I have been an elected school board member for 8 years and serve as the board’s vice-president. My central focus has been to improve academic achievement for all students and enhance the quality of experience for every child. This includes working to educate the whole child by increasing access to the arts, music, physical education and extra-curricular offerings.
Most recently I have worked to strengthen staff training in cultural relevance and responsiveness. One component has been the creation of comparative ethnic studies with the goal of integrating it throughout the curriculum.
Presently I am working on an initiative to increase school readiness through advancing a city-wide literacy initiative for children from birth to 4 years of age. The goal is to embrace a deep appreciation for the critical first 2,000 days of a child's life and help prepare young children to be ready for school so they will all have an equal chance. We want to unite the whole community—government, higher education, childcare and health care providers, parents, business, community, congregations, all schools—to come together to advance the health and learning of our youngest citizens.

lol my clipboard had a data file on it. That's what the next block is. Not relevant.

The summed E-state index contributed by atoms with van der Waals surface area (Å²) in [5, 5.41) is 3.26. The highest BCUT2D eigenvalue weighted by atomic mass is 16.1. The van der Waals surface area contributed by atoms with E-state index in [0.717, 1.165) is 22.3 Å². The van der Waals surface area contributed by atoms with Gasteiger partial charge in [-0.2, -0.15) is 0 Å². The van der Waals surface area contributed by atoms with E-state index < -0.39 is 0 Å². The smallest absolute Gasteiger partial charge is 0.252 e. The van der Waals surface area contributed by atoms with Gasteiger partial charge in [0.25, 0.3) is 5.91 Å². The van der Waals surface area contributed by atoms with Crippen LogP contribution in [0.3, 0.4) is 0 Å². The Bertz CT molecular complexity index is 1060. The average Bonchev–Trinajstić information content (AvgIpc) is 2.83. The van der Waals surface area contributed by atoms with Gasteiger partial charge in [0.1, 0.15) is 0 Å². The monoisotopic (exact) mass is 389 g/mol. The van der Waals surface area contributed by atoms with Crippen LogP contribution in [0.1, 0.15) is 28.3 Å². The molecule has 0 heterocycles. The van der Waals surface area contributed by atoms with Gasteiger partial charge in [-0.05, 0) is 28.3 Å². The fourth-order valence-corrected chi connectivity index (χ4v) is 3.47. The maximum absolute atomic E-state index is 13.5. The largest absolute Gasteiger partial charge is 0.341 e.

I am a graduate of the University of Wisconsin and National Louis University. My undergraduate degree is in education, history, and political science; my masters' degree is in education leadership. I taught high school in MPS for 15 years and was an administrator for two years. While serving on the MPS School board, I have also been an adjunct professor for the Marquette College of Education, teaching Schooling in a Diverse Society.
As a high-school teacher, I taught U.S. history, citizenship, world geography, world history, economics, and political science, as well as photography, video production, and physical science. I spent a number of his summers doing historical research to enhance my teaching. This included spending the summer of 1998 with the National Endowment for the Humanities at the National Archives in Washington, D.C., studying the Civil War, Reconstruction and the lives of Southern freed men and women.
I am an editor of Rethinking Schools. Since its founding, Rethinking Schools has grown into a nationally prominent publisher of educational materials. Most important, it remains firmly committed to equity and to the vision that public education is central to the creation of a humane, caring, multiracial democracy. While writing for a broad audience, Rethinking Schools emphasizes problems facing urban schools, particularly issues of race.
Both of my children, Nathaniel and Craig Miller, are MPS graduates. My wife of 40 years is Ellen Bravo, a long-time activist for working women.
On Tuesday, April 4, 2017 I was honored to have been re-elected to serve a third term having earned 66% of the vote. I look forward to continuing to serve our communities in the coming years ahead.